Two South African entries have made it to the last 5 of a global innovation challenge aimed at expanding affordable Internet access.
Two South African entrants, as well as an ex-South African, have made it to the semi-finals of the Equal Rating Innovation Challenge, launched by Mozilla in October 2016.
Mozilla called on entrepreneurs, designers, researchers, and innovators all over the world to propose novel and scalable solutions to provide affordable access to the full diversity of the open Internet.
“Reflecting the truly global character of this challenge, we received over 100 submission from 27 countries around the world,” the organisation said this week. “Five teams made it to the semi-final and they have been receiving expert mentorship to hone their projects.”
The teams included two from South Africa, as well as a former South African-based Internet activist, indicating a massive passion among South Africans to bring Internet access to all.
The South African finalists are Tim Genders of Afri-Fi Free Public WiFi and Carlos Rey-Moreno of Zenzeleni “Do it for yourselves” Networks. They are joined by Steve Song, now living in Canada, but well-known among South Africans for his work here, representing Freemium Mobile Internet.
The semi-finalists will pitch their ideas at an event to be live-streamed on equalrating.com on 9 March from 9am to 6.30pm. Mozilla will convene leaders in industry, government, NGOs, and advocacy at the Equal Rating Conference to discuss and debate the current state of global affordable Internet access.
- Mitchell Baker Executive – Chairwoman, Mozilla Foundation
- Katharina Borchert – Chief Innovation Officer, Mozilla Corporation
- Rocio Fonseca – Executive Director, Start-Up Chile
- Gary Fowlie – Head, ITU Liaison Office to the United Nations
- Jeremy Balkin – Head of Innovation, HSBC
- Omobola Johnson – Former Minister of Communication Technology, Nigeria
- Nikhil Pahwa – Co-founder, savetheinternet.in
- Marlon Parker – Founder, Reconstructed Living Labs
Following morning sessions of keynotes and lighting talks, a key part of the program will be the “Demo Day”: Mozilla has invited the semifinalist teams from South Africa, Brazil, Canada and India to come to New York and live-pitch their advanced solutions to an expert panel of judges.
Demo Day: Semifinalist pitches
- Tim Genders (South Africa) presents Afri-Fi: Free Public WiFi
- Carlos Rey-Moreno (South Africa) presents Zenzeleni “Do it for yourselves” Networks (ZN)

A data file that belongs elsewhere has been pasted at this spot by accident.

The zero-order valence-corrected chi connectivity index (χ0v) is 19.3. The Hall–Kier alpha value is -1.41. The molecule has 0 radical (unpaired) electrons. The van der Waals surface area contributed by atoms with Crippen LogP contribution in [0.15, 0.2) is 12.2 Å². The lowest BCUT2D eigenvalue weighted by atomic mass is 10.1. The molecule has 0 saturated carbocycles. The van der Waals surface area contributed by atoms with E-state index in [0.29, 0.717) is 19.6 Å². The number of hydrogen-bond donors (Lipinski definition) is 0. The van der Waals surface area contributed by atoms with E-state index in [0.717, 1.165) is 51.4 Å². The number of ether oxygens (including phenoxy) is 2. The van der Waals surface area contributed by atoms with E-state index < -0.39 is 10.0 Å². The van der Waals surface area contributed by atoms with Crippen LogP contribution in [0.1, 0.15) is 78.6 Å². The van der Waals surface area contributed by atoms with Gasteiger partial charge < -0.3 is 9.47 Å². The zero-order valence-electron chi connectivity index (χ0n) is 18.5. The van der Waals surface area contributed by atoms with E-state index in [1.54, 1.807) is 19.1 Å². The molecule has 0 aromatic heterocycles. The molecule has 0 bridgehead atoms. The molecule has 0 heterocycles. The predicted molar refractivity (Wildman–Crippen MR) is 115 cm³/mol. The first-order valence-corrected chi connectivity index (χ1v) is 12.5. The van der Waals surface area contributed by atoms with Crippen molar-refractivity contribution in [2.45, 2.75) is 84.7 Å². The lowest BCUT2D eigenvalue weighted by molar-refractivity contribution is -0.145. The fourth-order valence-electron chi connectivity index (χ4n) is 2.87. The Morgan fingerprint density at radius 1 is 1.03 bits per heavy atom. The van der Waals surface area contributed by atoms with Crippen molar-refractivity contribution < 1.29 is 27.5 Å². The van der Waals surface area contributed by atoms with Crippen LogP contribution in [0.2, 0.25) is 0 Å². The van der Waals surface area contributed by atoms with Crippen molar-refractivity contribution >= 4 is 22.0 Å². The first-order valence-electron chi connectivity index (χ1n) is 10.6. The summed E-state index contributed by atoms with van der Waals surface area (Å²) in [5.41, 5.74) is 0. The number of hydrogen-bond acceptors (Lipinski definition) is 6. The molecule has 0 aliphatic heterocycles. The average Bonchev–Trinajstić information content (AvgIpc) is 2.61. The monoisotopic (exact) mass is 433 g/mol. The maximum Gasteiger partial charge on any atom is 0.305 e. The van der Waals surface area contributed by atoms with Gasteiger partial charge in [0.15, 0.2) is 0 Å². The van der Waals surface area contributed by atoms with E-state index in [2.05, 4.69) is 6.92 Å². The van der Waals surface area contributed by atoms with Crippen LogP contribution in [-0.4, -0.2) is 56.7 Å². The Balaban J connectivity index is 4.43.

- Steve Song (Canada) presents Freemium Mobile Internet (FMI)
- Bruno Vianna (Brazil) presents Free Networks P2P Cooperative
- Dr Sarbani Banerjee Belur (India) presents Gram Marg Solution for Rural Broadband
This event will not only be an opportunity to gather different perspectives from research, policy, advocacy and venture capital on universal Internet access. It will also be a chance to get to know the semifinalist teams, hear their story, learn from their local expertise and get caught by their motivation to help and improve the conditions of their communities.
Low-cost wireless sport earphones get a kickstart
Wireless earphone brands are common, but not crowdfunded brands. BRYAN TURNER takes the K Sport Wireless for a run.
As wireless technology becomes better, Bluetooth earphones have become popular in the consumer market. KuaiFit aspires to make them even more accessible to more people through a cheaper, quality product, by selling the K Sport Wireless Earphones directly from its Kickstarter page
KuaiFit has an app by the same name which offers voice-guided personal training services in almost every type of exercise, from cardio to weight-lifting. A vast range of connectivity to third-party sensors is available, like heart rate sensors and GPS devices, which work well with guided coaching.
The app starts off with selecting a fitness level: beginner, intermediate and advanced. Thereafter, one has the ability to connect with real personal trainers via a subscription to its paid service. The subscription comes free for 6 months with the earphones, and R30 per month thereafter.